This is one of the films from the Silent Era noted in the earlier preview of Leeds International Film Festival. Now the Festival Catalogue is available and it notes the film will be screened from a DCP. This means we will get a theatrical standard presentation together with a live accompaniment on the Town Hall Organ. This will be the sort of event for which the Concert Auditorium provides a perfect setting.
The film was directed and partly scripted by Abel Gance for the Pathé Company: he is the French filmmaker who is most famous for his epic Napoléon, a film restored with loving care by Kevin Brownlow. This version of J’accuse was restored by the Nederland Filmmuseum and Lobster Films. The latter are one of the most skilled companies involved in researching, restoring and presenting early film. One of their earlier projects was the restoration in 2011 of a long-lost colour version of the Méliès masterpiece Le voyage dans la lune (A Trip to the Moon, 1902).
Gance and his team started on the film in the latter stages of the World War I. Large-scale scenes of the war used French soldiers on leave from the front: some of them were to return and die in the bloody battles at Verdun. Another view of this is the recently re-released Paths of Glory (USA, 1957) by Stanley Kubrick: one of the many films influenced by the earlier masterwork. Strictly speaking both films are anti-military rather than anti-war: World War I was a text-book example of a military leadership lagging well behind technology and strategy.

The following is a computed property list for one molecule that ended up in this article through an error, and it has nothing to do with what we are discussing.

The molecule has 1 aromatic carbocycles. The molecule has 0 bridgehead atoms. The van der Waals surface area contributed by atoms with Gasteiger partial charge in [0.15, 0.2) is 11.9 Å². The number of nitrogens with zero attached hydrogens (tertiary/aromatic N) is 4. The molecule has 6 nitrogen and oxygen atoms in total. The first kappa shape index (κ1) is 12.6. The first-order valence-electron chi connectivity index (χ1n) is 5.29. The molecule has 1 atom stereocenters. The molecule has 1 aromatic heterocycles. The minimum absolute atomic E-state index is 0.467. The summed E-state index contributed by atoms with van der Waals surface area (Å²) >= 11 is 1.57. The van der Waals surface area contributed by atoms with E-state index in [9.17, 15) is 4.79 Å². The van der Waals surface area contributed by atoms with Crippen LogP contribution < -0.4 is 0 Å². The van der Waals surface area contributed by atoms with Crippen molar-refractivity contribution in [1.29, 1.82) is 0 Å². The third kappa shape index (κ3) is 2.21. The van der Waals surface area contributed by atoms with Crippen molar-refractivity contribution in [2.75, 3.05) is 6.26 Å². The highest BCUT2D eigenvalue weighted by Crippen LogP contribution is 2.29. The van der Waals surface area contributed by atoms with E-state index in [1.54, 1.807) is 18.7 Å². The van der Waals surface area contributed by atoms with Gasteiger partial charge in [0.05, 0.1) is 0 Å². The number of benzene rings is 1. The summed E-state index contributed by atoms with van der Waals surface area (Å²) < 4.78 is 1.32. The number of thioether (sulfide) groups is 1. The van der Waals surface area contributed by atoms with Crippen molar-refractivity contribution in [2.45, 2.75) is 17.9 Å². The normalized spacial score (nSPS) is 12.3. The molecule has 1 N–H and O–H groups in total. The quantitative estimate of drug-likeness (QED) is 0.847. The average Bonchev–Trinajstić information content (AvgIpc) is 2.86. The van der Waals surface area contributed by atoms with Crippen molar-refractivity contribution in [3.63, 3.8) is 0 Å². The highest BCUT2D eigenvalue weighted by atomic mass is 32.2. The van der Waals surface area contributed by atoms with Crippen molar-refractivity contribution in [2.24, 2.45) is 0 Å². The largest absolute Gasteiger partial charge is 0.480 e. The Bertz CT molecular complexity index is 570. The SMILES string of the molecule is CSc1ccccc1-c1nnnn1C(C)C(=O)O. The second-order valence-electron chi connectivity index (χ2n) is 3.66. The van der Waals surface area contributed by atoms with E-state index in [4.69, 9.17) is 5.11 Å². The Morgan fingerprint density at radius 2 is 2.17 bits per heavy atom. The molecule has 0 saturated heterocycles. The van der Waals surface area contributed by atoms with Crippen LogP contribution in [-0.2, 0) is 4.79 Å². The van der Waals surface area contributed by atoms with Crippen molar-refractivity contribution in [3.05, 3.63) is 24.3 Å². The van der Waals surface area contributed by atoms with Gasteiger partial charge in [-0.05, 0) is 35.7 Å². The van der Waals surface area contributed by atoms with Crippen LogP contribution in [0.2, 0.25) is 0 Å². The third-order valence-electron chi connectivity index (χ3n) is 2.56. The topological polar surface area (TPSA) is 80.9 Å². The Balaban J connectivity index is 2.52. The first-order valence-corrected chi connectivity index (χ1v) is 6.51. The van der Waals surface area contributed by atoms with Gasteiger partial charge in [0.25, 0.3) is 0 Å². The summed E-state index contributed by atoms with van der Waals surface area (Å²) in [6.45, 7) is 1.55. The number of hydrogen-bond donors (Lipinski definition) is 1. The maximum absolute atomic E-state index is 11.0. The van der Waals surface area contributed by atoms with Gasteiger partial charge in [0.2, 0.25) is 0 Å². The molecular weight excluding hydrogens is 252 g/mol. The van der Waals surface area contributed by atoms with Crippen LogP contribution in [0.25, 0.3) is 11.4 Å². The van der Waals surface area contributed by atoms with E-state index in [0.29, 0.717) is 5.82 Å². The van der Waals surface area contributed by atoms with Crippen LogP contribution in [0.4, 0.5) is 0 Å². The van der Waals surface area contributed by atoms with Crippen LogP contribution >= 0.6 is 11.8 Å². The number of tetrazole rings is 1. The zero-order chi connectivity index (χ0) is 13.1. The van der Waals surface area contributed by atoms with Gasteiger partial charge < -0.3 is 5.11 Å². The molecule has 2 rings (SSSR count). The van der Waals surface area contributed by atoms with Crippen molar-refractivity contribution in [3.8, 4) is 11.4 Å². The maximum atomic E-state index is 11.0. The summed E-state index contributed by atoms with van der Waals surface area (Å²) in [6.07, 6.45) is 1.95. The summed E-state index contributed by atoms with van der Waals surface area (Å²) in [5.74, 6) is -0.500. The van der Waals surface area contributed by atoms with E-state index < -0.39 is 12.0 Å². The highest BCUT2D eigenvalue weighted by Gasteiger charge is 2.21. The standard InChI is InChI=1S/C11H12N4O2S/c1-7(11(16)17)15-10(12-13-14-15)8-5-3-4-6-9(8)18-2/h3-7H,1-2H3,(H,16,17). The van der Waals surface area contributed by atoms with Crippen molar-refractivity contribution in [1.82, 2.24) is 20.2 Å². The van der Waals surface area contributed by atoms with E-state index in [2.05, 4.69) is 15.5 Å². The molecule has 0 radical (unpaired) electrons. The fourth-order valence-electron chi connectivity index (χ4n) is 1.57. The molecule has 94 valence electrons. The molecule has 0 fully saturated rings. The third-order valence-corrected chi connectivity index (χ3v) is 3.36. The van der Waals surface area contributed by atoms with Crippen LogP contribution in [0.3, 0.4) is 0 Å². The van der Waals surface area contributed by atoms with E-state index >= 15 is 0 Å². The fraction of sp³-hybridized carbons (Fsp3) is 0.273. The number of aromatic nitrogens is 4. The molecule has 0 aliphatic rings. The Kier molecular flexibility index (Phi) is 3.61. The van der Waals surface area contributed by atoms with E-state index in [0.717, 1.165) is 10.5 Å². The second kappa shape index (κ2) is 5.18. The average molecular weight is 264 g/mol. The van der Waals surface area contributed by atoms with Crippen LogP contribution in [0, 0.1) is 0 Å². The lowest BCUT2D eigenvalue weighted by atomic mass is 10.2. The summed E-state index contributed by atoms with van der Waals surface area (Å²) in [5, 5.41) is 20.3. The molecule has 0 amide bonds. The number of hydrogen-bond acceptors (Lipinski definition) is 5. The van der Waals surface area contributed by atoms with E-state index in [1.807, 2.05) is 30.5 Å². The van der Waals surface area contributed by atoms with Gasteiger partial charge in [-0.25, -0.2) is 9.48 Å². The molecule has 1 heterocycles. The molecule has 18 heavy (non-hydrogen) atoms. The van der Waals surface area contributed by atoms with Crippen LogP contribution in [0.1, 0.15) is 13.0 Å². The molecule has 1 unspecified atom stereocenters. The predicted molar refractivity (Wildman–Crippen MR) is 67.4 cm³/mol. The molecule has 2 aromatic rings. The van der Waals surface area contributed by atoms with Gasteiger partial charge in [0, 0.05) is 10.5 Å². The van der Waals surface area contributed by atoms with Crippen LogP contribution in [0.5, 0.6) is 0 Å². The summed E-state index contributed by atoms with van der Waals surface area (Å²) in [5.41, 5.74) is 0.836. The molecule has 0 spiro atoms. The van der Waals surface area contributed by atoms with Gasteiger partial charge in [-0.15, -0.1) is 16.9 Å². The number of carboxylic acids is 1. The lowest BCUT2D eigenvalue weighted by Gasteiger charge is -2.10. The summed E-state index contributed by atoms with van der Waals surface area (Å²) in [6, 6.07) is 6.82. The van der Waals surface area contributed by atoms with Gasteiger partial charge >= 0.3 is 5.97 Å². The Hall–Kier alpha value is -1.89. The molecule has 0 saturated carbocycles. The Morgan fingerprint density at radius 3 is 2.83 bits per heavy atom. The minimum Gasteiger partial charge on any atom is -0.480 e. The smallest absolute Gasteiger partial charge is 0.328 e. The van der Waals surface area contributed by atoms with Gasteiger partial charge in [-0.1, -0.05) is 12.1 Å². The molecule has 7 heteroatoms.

Especially notable is the cinematography by L. H. Burel. There is striking use of low-key lighting. The film was a pioneer in the use of superimposition and it has some remarkable [for the period] tracking shots. Moreover, Gance and the editor Marguerite Beaugé produced striking uses of montage in the climactic battle scene.
The central plot of the film is familiar melodrama; romance and rivalry in love, but descending into chaos, loss and death. The film ends with a still powerful set of images that dramatise the devastation that resulted from the conflict.
The film was originally released in four parts over four weeks. As with many early films it suffered cuts and depredations. Gance actually produced a sound version in the 1930s. Now the epic drama can be seen in one sitting, though this is nearly three hours in length. It remains one of the great achievements of French cinema. It was also the first in a series of silent epics that dramatised what has become known as the First World War. And as in 1919 the audience will find the drama and emotion of the film heightened by the live musical accompaniment.